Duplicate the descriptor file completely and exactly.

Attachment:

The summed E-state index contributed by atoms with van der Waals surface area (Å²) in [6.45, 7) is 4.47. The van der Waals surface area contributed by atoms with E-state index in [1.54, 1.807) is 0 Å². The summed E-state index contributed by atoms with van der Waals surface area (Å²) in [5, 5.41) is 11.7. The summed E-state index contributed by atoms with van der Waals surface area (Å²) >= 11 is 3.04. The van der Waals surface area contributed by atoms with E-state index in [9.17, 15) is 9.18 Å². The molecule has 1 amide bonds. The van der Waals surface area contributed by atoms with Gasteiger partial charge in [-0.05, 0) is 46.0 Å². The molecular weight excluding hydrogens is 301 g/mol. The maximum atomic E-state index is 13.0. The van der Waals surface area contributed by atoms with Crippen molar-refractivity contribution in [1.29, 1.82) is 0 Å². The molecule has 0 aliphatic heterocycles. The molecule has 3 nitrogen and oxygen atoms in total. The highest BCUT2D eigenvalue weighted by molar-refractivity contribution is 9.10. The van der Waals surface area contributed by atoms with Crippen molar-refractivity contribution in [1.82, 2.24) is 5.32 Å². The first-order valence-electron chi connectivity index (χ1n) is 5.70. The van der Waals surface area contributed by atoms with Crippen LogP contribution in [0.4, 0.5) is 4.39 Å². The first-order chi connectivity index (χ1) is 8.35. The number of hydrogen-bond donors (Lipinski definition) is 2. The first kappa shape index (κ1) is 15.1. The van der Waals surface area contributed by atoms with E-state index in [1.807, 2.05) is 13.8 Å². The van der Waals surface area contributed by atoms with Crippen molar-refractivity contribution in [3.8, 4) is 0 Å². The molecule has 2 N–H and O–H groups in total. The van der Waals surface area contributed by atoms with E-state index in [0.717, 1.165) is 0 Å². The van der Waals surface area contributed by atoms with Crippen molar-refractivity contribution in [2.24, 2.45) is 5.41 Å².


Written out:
The summed E-state index contributed by atoms with van der Waals surface area (Å²) in [6.45, 7) is 4.47. The van der Waals surface area contributed by atoms with E-state index in [1.54, 1.807) is 0 Å². The summed E-state index contributed by atoms with van der Waals surface area (Å²) in [5, 5.41) is 11.7. The summed E-state index contributed by atoms with van der Waals surface area (Å²) >= 11 is 3.04. The van der Waals surface area contributed by atoms with E-state index in [9.17, 15) is 9.18 Å². The molecule has 1 amide bonds. The van der Waals surface area contributed by atoms with Gasteiger partial charge in [-0.05, 0) is 46.0 Å². The molecular weight excluding hydrogens is 301 g/mol. The maximum atomic E-state index is 13.0. The van der Waals surface area contributed by atoms with Crippen molar-refractivity contribution in [1.29, 1.82) is 0 Å². The molecule has 0 aliphatic heterocycles. The molecule has 3 nitrogen and oxygen atoms in total. The highest BCUT2D eigenvalue weighted by molar-refractivity contribution is 9.10. The van der Waals surface area contributed by atoms with Crippen molar-refractivity contribution in [1.82, 2.24) is 5.32 Å². The first-order valence-electron chi connectivity index (χ1n) is 5.70. The van der Waals surface area contributed by atoms with Crippen LogP contribution in [0.4, 0.5) is 4.39 Å². The first-order chi connectivity index (χ1) is 8.35. The number of hydrogen-bond donors (Lipinski definition) is 2. The first kappa shape index (κ1) is 15.1. The van der Waals surface area contributed by atoms with E-state index in [1.807, 2.05) is 13.8 Å². The van der Waals surface area contributed by atoms with Crippen molar-refractivity contribution in [3.8, 4) is 0 Å². The molecule has 2 N–H and O–H groups in total. The van der Waals surface area contributed by atoms with E-state index in [0.717, 1.165) is 0 Å². The van der Waals surface area contributed by atoms with Crippen molar-refractivity contribution in [2.24, 2.45) is 5.41 Å².